ANI[ WEDNESDAY, JUNE 30, 2004 04:28:00 PM ]

WASHINGTON: Canadian researchers have found that birds are better at identifying, classifying, and memorising absolute pitches than both humans and rats, with humans performing just slightly better than rats.

"It's amazing how dissimilar the results of this test are when you compare humans and birds. Humans and rats are weak by any standard, and they're just awful when you compare them to the songbirds," said Dr Chris Sturdy, a psychology professor at the University of Alberta.

Human beings performed better in tests of relative pitch, i.e. two sounds played back to back, providing them a reference to identify another. But, when asked to comprehend absolute pitch, which is played alone, they failed to recognise it.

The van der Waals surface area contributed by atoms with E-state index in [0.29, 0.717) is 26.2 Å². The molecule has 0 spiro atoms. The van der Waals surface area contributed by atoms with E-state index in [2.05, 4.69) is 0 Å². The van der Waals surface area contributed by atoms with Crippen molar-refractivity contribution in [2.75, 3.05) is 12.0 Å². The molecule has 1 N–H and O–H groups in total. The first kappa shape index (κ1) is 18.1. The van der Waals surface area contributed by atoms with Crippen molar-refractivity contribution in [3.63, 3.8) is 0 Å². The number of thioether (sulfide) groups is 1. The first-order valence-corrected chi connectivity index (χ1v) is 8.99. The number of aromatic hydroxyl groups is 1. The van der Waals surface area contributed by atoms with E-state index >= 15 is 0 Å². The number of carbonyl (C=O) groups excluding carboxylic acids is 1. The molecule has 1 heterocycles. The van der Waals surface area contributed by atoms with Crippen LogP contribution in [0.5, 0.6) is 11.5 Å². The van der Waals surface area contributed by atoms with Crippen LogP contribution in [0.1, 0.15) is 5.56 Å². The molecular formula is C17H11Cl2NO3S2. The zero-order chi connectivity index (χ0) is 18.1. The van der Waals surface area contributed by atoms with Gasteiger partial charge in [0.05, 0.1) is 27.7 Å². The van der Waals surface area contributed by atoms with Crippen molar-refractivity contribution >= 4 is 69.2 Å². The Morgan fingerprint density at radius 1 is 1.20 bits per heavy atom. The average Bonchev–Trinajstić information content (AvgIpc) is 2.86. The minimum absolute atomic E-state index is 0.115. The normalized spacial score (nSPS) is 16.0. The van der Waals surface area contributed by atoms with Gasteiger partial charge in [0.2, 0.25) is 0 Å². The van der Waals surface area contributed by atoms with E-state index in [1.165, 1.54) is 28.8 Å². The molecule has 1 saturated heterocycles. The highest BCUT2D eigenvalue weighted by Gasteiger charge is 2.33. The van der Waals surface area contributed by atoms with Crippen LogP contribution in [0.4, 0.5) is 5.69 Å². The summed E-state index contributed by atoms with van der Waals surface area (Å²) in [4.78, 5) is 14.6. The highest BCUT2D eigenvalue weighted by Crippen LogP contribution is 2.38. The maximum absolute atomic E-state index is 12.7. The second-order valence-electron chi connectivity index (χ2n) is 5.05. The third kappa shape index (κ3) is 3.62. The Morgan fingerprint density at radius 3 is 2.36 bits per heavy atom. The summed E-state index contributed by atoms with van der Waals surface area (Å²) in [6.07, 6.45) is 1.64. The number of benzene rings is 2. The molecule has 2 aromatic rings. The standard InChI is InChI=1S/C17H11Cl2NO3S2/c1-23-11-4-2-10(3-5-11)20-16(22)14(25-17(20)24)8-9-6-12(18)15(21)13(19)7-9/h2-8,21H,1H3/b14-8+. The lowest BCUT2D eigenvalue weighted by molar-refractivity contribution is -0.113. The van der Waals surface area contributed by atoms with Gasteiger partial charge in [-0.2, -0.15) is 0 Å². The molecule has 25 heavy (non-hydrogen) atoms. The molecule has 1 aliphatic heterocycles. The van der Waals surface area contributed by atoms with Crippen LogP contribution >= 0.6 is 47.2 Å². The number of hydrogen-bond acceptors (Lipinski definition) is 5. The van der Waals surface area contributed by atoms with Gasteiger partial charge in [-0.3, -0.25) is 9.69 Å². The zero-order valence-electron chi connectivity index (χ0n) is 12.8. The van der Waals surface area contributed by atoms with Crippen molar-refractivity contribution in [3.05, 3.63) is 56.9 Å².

"How animals understand absolute pitch may get to the heart of the origins of musical perception. Once we can determine the extent of the differences in absolute pitch perception, then we can begin to understand why these differences exist and why our mammalian brains work the way they do," Sturdy added.

Human beings were rewarded in monetary terms when they memorized or recognized the pitches that were played for them, whereas the birds and the rats were given food rewards.